A guide to forex trading

Those looking to trade other instruments apart from stocks can consider forex investments instead. This is the buying and selling of one currency into another. In this article, we take a look at what forex trading entails, how the forex market functions, what makes up a currency pair, and factors that impact the forex market. Keep reading below to learn more.

What is forex trading?

Forex, which is a portmanteau of the term foreign exchange, refers to the conversion of currencies in the search for potential profits. More specifically, it is how individuals, central banks, companies, and other organizations convert one currency into another. Forex trading can also be used as a way to hedge against exchange rate fluctuations. As a result of so many currencies being converted every single day, it can make the price movements of some currencies very volatile. While extremely risky, this volatility also brings upsides to traders – it can be a great way to find and take advantage of new opportunities that crop up.

How does the forex market work?

Unlike commodities or stocks, forex trading does not happen on exchanges. Instead, it happens directly over-the-counter (OTC) between two parties. The forex market – where this takes place – is run by a global network of banks, which are spread across various time zones in financial regions around the world, such as New York, Sydney, Tokyo, London and more. As so many trades take place in the forex market each day, the forex market is the largest and most active financial market in the world. As there is no central location where trades specifically take place, the forex market is open 24 hours a day, 5 days a week.

There are three different ways for traders to trade currencies:

Spot forex market: This is the primary way currency pairs are traded, as they are bought and sold at their current trading price. This price is determined by supply and demand, as well as other factors such as economic performance, current interest rates, price speculations, and more.

Forward forex market: This contract is a private agreement between two parties to purchase a currency at a predetermined price at a future date. The two parties are the ones who determine the terms of the agreement.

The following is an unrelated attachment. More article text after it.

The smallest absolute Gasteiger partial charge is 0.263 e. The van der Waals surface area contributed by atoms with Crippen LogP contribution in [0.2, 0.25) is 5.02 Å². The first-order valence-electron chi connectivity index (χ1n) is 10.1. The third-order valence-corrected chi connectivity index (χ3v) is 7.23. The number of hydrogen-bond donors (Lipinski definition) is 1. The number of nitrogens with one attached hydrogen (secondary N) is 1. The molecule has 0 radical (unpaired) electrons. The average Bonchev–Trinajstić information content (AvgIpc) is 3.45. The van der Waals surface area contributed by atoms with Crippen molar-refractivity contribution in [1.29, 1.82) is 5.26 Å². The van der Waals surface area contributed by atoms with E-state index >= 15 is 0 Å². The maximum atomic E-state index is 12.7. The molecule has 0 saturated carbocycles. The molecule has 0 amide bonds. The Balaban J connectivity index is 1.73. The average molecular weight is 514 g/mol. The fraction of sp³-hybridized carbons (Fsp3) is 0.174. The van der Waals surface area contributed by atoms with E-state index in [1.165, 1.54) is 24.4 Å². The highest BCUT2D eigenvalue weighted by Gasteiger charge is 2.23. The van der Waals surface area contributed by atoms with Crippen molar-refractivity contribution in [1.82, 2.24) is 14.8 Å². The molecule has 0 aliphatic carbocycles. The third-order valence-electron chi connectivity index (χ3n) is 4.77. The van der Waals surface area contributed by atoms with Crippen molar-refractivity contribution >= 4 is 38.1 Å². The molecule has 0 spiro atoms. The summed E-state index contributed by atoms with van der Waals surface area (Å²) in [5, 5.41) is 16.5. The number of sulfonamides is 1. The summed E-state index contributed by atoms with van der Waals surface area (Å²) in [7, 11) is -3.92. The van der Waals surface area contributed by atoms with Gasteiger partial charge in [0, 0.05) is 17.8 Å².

Future forex market: Similar to the forward contract, a futures contract is instead a standardised agreement on a dedicated exchange between two parties to purchase a currency at a predetermined price at a future date. Unlike forwards, futures contracts are legally binding.

Define the base and quote currency

Before beginning to trade forex, traders must understand the difference between the base and quote currency in a currency pair.

The base currency refers to the first currency that is listed in a forex pair. The second currency is the quote currency. As forex trading always involves the selling of one currency to purchase another, this is why they are always quoted in pairs. The price of the forex pair indicates to traders how much one unit of the base currency is worth in the quote currency.

Each currency pair is also listed in a three-letter code. For example, GBP/USD refers to a currency pair involving the purchase of the British Pound and the selling of the US dollar.

Currency pairs tend to be split into a few different categories. They are:

Major pairs: These pairs tend to account for around three-quarters of all trading done in the forex market. They are USD/JPY, EUR/USD, AUD/USD, GBP/USD, USD/CHF, USD/CAD and NZD/USD.

Minor pairs: These are any currency pairs containing currencies outside the major currencies, for instance, USD/SGD.

Exotics: This involves a major currency against one from a smaller or emerging economy. Some exotic pairs include GBP/MXN, EUR/CZK, and USD/PLN.